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Tropentag, September 14 - 16, 2022, Prague

"Can agroecological farming feed the world? Farmers' and academia's views."


Voluntary sustainability standards and social sustainability outcomes among Ethiopia’s smallholder coffee farmers? A systematic review

Hiwot Abayneh Ayele1, AĆ­da Gonzalez Mellado2

1Hawassa University, Agribusiness and Value Chain Management, Ethiopia
2The Johann Heinrich von Thünen Institute, Federal Research Institute for Rural Areas, Forestry and Fisheries, Germany


Abstract


Voluntary sustainability standards (VSS) have been widely used as a tool to improve the living standard of smallholder farmers and create alternative options to protect smallholder farmers from a periodic crisis. Several studies have analysed whether sustainability standards—such as Fairtrade or Organic—deliver on their promise to benefit smallholder farmers in developing countries. The results obtained are mixed (Eva-Marie and Meemken, 2020). Reasonably, the larger share of these studies have been given higher attention to the economic and environmental aspects of sustainability. Nevertheless, the social sustainability aspect is less explored and calls for further investigation. In this study, we synthesize the contributions of previous studies (in terms of methodologies, research gaps, and key findings) focusing on Ethiopian smallholder coffee farmers. Thus, the broader review objective is to summarise previous research works on the topic of “the effect of compliance with VSS on the social sustainability outcomes for smallholder coffee farmers”. We conducted a systematic review to consolidate results from original published articles. The systematic review study used a wide range of sources and followed a systematic literature review step-by-step PRISMA procedure. Accordingly, the systematic review showed limited evidence on the social sustainability effect brought about by compliance with VSS. The findings focused on the quality of life/well-being/social, capital such as schooling of children, child-labor-free production, cooperative effect, and working conditions for farmers and workers. At the same time, we detected a research gap on issues such as gender issues, capacity building, health system, and working conditions of the coffee farmers and workers.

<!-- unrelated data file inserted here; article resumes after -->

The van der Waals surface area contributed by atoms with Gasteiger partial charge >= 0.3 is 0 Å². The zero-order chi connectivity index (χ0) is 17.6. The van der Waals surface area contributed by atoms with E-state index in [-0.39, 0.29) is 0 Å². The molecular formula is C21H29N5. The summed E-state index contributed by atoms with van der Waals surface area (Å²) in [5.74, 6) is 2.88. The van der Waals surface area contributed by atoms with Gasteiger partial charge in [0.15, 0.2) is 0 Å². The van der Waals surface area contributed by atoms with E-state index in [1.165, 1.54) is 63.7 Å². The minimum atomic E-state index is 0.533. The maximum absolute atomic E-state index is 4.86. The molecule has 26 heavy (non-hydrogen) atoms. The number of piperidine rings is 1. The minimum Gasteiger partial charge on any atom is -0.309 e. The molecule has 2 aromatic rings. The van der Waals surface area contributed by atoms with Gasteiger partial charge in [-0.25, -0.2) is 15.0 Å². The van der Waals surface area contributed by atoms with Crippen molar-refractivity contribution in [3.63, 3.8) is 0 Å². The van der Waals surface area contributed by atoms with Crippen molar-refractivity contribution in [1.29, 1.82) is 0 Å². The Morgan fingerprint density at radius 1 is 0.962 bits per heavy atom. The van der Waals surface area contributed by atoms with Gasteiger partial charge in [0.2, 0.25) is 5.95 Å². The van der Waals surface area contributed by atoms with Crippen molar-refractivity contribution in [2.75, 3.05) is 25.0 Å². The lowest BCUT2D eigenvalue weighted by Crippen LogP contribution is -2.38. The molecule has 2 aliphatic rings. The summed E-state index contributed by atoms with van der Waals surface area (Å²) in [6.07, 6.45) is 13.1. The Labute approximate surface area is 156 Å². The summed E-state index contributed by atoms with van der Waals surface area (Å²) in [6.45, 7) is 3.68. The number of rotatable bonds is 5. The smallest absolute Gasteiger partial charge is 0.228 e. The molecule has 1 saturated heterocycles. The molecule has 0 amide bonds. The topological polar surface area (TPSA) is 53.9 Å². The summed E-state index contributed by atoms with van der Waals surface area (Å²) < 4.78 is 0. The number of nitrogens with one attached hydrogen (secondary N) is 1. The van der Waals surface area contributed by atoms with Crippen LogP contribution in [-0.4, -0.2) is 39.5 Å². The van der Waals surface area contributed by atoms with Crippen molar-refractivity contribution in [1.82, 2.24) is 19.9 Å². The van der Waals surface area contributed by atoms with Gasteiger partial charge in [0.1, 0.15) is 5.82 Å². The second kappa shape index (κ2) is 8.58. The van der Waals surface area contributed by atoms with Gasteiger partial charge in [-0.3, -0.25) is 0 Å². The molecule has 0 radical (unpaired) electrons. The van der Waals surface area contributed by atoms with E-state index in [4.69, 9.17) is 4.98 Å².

Keywords: Coffee, Ethiopia , systematic review, voluntary sustainability standards


Contact Address: Hiwot Abayneh Ayele, Hawassa University, Agribusiness and Value Chain Management, Hawassa, Ethiopia, e-mail: biscut98@gmail.com


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